Wednesday 29 September 2021

A dad's return to D&D and the best resources I found along the way

As it has for so many others it seems, the last couple of years have created the perfect storm to get back into Dungeons & Dragons after so many years. Stuck at home, trying to find ways to keep the family entertained without constantly staring at screens, we found ourselves playing a ton of board games and one thing led to another... 

The kids started asking about it when we watched the first episode of Stranger Things together and I was able to regale them with tales of AD&D Adventure from when I was young. We discovered Critical Role (a group of voice actors who started sharing their games on YouTube in 2012 and have now become an institution with half a million viewers each week and their own books) and so many others sharing their gameplay online and it didn't take much coaxing after that to get them to give it a try.

We started with the D&D Essentials Kit and I'm glad we did. it included everything we needed to get started and instead of more traditional story modules that can take weeks or months to complete, this set is based around shorter one-shot adventures. This worked well for us for a couple of reasons. For the Dungeon Master, preparation was a lot simpler. Each session would only take an hour or two and I didn't need hours and hours to get everything ready. Also, our kids' friends have busy lives. D&D would have to compete with one kid's soccer, another kid's swimming lessons and so on. By playing a series of shorter adventures, it was a lot easier to play with a different group of kids each time. If someone missed a session, it was no big deal. The other option would have been the D&D Starter Set which includes as more traditional module that by all accounts would take about five 3-4 hour sessions to complete. In fact, now that we have established a core group of kids that show up pretty consistently, we will likely switch to longer-form adventures but it would have been tricky if we had started with that.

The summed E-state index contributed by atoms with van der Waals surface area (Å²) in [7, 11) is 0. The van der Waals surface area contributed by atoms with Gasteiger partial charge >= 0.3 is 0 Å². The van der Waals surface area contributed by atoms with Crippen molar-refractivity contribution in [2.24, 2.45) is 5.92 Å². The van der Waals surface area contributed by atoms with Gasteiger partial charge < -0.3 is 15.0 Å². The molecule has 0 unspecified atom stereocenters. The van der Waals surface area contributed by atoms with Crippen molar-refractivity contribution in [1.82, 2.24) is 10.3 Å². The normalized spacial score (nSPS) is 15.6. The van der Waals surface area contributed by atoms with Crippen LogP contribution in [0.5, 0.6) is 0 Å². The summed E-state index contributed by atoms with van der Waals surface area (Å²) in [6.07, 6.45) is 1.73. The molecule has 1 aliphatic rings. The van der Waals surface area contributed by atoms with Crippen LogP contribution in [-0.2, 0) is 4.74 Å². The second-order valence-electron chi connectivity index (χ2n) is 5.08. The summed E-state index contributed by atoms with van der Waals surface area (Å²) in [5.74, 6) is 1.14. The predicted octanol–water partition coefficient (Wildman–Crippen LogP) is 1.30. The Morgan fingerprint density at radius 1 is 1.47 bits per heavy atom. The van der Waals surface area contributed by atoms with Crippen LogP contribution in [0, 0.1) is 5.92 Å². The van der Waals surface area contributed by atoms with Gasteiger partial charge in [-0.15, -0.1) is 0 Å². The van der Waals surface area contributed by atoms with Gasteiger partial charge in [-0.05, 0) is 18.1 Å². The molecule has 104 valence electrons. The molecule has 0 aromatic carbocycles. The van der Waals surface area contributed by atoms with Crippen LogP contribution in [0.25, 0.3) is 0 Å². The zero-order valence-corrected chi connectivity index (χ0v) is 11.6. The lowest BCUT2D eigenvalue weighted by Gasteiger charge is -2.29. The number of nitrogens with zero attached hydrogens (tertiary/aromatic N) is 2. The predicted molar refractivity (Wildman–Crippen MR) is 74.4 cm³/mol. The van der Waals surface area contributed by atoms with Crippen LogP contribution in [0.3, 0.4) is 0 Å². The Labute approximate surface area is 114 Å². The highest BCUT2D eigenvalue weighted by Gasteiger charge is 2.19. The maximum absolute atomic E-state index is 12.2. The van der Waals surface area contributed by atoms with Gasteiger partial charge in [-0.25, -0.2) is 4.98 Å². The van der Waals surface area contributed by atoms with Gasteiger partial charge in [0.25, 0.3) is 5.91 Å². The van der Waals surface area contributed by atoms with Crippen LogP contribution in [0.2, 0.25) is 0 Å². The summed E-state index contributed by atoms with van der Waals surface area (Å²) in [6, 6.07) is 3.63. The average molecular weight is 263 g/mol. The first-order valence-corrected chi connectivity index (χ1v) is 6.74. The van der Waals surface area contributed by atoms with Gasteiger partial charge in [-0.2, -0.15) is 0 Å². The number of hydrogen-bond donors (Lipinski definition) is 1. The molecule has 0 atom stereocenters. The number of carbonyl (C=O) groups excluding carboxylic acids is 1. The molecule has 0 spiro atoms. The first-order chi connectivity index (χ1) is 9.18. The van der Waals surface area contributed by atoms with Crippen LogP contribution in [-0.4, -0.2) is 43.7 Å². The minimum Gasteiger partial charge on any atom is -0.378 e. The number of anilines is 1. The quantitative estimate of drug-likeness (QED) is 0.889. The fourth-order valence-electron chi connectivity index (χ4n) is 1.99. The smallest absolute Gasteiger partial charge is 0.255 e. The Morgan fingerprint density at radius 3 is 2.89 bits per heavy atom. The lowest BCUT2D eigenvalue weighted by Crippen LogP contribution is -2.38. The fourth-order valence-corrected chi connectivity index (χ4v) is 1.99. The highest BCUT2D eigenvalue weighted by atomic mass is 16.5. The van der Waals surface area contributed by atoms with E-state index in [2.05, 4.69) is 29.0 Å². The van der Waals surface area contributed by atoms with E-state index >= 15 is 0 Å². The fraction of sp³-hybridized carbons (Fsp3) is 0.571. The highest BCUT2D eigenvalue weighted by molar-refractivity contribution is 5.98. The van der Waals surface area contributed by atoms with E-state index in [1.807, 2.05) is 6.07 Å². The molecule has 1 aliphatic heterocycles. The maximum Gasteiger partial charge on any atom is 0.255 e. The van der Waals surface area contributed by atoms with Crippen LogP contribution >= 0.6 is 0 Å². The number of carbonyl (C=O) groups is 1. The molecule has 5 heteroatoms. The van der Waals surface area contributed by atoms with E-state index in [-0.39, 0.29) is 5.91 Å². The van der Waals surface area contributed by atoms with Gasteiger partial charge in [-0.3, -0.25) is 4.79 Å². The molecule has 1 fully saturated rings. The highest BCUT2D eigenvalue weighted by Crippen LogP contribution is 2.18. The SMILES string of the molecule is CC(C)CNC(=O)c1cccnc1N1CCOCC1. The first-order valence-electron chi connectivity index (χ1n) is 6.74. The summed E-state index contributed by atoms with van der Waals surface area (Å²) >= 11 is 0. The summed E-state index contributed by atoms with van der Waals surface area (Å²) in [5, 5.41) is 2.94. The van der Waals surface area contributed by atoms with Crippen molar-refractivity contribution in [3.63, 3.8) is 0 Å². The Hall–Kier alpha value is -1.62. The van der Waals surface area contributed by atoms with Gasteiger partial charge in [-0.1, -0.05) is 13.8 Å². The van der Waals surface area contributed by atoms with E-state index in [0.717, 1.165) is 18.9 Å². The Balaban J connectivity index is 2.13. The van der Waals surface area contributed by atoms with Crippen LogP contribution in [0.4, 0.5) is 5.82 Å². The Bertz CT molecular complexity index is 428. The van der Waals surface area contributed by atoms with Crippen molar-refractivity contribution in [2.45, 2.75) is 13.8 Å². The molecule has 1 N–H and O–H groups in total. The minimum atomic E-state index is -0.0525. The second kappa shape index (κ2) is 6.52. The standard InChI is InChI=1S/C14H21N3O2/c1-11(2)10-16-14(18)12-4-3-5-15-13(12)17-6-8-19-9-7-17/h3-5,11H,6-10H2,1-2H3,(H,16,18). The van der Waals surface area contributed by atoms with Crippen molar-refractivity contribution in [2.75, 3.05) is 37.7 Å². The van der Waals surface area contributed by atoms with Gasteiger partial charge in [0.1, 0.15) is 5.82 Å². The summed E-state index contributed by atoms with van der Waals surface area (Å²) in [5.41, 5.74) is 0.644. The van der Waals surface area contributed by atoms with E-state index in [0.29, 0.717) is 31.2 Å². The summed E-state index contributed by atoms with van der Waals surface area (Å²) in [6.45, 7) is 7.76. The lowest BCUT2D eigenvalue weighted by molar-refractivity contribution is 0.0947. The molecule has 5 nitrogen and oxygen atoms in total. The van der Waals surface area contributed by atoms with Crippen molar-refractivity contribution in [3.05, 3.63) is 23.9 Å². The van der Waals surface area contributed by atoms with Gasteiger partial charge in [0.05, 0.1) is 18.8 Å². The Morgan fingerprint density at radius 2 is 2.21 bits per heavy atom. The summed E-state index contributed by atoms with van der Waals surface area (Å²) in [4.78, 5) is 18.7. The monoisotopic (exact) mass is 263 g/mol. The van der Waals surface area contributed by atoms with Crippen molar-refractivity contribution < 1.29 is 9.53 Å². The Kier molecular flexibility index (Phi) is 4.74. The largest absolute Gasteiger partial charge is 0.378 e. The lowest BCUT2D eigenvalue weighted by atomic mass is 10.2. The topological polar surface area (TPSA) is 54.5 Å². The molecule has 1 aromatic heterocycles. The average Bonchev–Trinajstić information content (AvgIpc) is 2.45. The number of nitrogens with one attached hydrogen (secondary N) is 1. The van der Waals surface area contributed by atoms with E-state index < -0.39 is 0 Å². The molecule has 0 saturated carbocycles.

The best resource that I found to get things going was a YouTube channel called Bob World Builder. He is a supremely like-able character who offers helpful advice for setting up and running your games with the emphasis on making sure that the players have a good time. He created a series of videos specifically for the D&D Essentials Kit. For each adventure in the kit, there is one DM Guide to help a Dungeon Master prepare, then a second play-through video so you can get a sense of how it might go. These videos were invaluable not only to help me relearn how to run a game but they also made me feel like I could do it. Even as a person who grew up on D&D, getting started felt overwhelming before I discovered Bob.

The folks at Critical Role created a series of cute video shorts called Handbooker Helper to get people up and running. They were definitely useful and I come back to some of them from time to time if I need a quick refresher on something. But for something more comprehensive, I really got a lot out of a series called How to Play Dungeons and Dragons 5e on a channel called "Don't Stop Thinking". These animated videos take their time and show you exactly how to do all of the things you need to do (i.e. how to roll for initiative to determine turn order during combat or how to do saving throws to determine if a player or creature will succumb to a magic spell.) He gives detailed examples so you can walk away from the video quite confident that you will know what to do during your game.